Building changes, extra staffing: How suburban schools are spending final COVID grant funds

Like many suburban school districts, Elk Grove Township Elementary District 59 officials used a hefty chunk of the final round of federal COVID-relief grant funds to upgrade ventilation systems in schools.

"The HVAC upgrades were one piece, but it was huge at $6.2 million, and that freed up money for us to invest in school safety and security," said Ron O'Connor, the district's assistant superintendent for business. "We were able to purchase new windows for many of our facilities, and that money might not have been there if not for these federal grants."

All told, 288 school districts in suburban Cook, DuPage, Kane, Lake, McHenry and Will counties were allocated more than $1.3 billion in Elementary and Secondary School Emergency Relief grants through the American Rescue Plan Act. This was the third and final round of the grants distributed to schools throughout the country in the wake of the COVID-19 pandemic.

So far, those suburban districts have spent 41% - more than $540 million - of the allocated funds, according to Illinois State Board of Education records. They have until January 2025 to spend the remainder.

ISBE records show suburban school districts have spent almost a third of the grant funds on capital projects, including HVAC upgrades and other air quality renovations, amounting to nearly $176 million so far.

Unlike the previous rounds of COVID-related grant funding, districts have greater discretion with spending these dollars, though at least 20% have to be earmarked for combating "learning loss" caused by remote learning practices put in place at the height of the pandemic.

Officials from several school districts said they had hoped to bring in more personnel to help with one-on-one learning or for small groups, but like all sectors of the educational career landscape, there is a shortage.

"The job market is currently very competitive, and (we) had initially planned to hire a larger number of tutors," said Anthony McGinn, spokesman for Algonquin-based Community Unit District 300. "However, D300 has successfully met the 20% spending requirement for addressing learning loss without encountering any challenges," he said.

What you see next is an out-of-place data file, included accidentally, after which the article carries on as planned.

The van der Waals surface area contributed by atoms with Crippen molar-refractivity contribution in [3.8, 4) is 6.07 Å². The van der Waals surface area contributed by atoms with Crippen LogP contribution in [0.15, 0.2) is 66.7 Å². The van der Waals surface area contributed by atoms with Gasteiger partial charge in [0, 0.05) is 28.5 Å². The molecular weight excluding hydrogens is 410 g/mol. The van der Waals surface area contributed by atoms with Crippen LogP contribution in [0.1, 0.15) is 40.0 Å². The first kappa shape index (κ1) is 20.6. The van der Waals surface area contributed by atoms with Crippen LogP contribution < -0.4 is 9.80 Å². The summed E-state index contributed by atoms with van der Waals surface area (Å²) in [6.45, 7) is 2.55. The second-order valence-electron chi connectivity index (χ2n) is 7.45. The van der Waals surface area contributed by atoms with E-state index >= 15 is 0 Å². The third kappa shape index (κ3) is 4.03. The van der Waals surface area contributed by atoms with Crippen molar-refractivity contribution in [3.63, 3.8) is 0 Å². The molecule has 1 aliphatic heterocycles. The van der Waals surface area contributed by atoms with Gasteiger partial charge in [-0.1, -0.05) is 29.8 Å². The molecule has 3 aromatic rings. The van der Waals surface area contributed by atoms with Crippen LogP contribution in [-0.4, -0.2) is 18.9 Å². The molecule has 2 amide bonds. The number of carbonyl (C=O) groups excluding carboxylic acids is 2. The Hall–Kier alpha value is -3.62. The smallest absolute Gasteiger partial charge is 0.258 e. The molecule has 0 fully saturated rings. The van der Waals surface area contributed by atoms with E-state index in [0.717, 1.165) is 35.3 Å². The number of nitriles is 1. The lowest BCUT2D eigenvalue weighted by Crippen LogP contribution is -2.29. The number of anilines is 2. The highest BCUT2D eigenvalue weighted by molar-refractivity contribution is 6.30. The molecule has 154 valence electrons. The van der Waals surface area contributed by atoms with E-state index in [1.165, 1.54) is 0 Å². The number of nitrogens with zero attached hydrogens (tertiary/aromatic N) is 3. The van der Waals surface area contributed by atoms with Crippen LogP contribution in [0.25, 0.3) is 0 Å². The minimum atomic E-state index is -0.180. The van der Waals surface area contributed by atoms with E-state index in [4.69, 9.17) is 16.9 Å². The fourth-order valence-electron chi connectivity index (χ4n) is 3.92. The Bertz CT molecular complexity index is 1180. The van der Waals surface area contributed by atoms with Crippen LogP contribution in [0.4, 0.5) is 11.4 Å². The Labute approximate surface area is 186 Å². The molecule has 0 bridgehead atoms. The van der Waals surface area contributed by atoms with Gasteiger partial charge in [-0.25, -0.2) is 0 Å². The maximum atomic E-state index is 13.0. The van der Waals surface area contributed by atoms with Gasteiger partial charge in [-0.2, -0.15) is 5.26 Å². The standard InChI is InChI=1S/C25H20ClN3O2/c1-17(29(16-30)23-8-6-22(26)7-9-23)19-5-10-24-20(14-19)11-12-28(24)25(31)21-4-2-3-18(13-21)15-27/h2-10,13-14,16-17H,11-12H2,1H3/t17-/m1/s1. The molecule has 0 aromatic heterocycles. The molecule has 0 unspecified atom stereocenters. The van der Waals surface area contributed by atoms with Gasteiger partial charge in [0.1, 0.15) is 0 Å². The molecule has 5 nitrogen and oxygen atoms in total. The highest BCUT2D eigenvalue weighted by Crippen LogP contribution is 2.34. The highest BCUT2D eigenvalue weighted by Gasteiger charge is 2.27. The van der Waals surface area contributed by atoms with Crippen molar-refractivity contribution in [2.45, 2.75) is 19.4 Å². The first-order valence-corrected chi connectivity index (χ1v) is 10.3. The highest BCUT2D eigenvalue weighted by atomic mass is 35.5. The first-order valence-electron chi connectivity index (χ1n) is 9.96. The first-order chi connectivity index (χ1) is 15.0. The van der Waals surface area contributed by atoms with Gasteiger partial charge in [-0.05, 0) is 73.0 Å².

Ralph Martire, executive director of the Chicago-based bipartisan Center for Tax and Budget Accountability, said limitations placed on spending by federal officials can be positive and negative.

"It's a good thing if the money is being set aside for a special purpose; it ensures the investment is being made for that special purpose," he said. "But at the same time, when it comes to disaster relief, it's difficult for the federal government to know what the biggest priority is at the local level."

This round of grants is roughly 64% of all COVID-related emergency funding Illinois schools received from the federal government, ISBE records show.

Salaries for additional staffing brought in to assist with learning loss is the next largest grant expenditure among suburban districts, with more than $135 million being spent.

That covers more than 25% of all grant dollars spent to date.

Nearly $25.3 million covered additional employee benefits incurred by hiring or additional duties. That's about 4.7% of all grant funds spent.

Libertyville-Vernon Hills High School District 128 added social-emotional learning interventionists, who do work similar to social workers, as well as two part-time math interventionists with some of the grant money received in this round.

"The learning loss isn't just at the elementary schools; it's been pretty consistent across all grades," said Dan Stanley, District 128's assistant superintendent for finance. "We had seniors who graduated last spring who basically didn't have half their high school experience."

Suburban districts have spent another $130 million combined on purchased services, which can include staff training. That was 24.2% of all spending so far.

Another $62.3 million has been spent on supplies and materials, according to ISBE records.

More than $10.4 million was spent on equipment and other purchases.

Each school district has to submit an approved expenditure plan for the grant funds, which is available at ISBE's "learning renewal" website at

"As long as we're able to tie the spending into COVID relief, it was approved," said Diana McCluskey, chief business official at Palatine Township Elementary District 15. "We had some proposals rejected and had to go back and reapply to get some spending approved."

The funding level is based on each district's student population and the percentage of low-income students. Larger school districts received millions of dollars, while smaller districts got a few hundred thousand.

"One of the nice things about this is that we were able to move up some projects that would have had to wait maybe three to five years without these grant funds," said John Benedetti, assistant superintendent for business services at Carol Stream Elementary District 93. "It kind of leapfrogged some things and cleared up money we can spend on other needs now."

Statewide, more than $4.5 billion in federal money was allocated to the 851 school districts across Illinois in this round of funding via the American Rescue Plan Act. All three Elementary and Secondary School Emergency Relief funding rounds combined have delivered more than $7 billion to Illinois schools, according to ISBE records.

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